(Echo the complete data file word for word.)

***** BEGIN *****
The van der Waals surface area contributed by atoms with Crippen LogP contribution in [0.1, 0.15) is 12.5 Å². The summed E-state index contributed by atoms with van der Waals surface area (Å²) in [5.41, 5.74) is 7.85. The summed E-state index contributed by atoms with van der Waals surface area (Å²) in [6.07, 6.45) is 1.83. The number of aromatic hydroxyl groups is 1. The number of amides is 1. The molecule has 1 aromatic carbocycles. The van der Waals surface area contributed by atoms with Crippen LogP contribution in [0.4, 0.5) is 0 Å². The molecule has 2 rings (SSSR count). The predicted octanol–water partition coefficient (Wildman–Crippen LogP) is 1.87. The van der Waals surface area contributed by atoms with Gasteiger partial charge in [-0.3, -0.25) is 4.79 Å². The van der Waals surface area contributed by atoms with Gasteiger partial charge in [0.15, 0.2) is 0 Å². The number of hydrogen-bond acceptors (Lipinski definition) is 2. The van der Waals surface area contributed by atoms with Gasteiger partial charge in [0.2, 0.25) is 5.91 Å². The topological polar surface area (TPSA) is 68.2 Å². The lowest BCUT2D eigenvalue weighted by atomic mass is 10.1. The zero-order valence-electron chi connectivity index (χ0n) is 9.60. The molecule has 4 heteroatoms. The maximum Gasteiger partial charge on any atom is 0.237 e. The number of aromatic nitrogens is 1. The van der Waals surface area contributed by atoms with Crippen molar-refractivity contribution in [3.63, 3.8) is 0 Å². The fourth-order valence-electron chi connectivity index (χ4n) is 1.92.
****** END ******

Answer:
The van der Waals surface area contributed by atoms with Crippen LogP contribution in [0.1, 0.15) is 12.5 Å². The summed E-state index contributed by atoms with van der Waals surface area (Å²) in [5.41, 5.74) is 7.85. The summed E-state index contributed by atoms with van der Waals surface area (Å²) in [6.07, 6.45) is 1.83. The number of aromatic hydroxyl groups is 1. The number of amides is 1. The molecule has 1 aromatic carbocycles. The van der Waals surface area contributed by atoms with Crippen LogP contribution in [0.4, 0.5) is 0 Å². The molecule has 2 rings (SSSR count). The predicted octanol–water partition coefficient (Wildman–Crippen LogP) is 1.87. The van der Waals surface area contributed by atoms with Gasteiger partial charge in [-0.3, -0.25) is 4.79 Å². The van der Waals surface area contributed by atoms with Gasteiger partial charge in [0.15, 0.2) is 0 Å². The number of hydrogen-bond acceptors (Lipinski definition) is 2. The van der Waals surface area contributed by atoms with Gasteiger partial charge in [0.2, 0.25) is 5.91 Å². The topological polar surface area (TPSA) is 68.2 Å². The lowest BCUT2D eigenvalue weighted by atomic mass is 10.1. The zero-order valence-electron chi connectivity index (χ0n) is 9.60. The molecule has 4 heteroatoms. The maximum Gasteiger partial charge on any atom is 0.237 e. The number of aromatic nitrogens is 1. The van der Waals surface area contributed by atoms with Crippen molar-refractivity contribution in [3.63, 3.8) is 0 Å². The fourth-order valence-electron chi connectivity index (χ4n) is 1.92.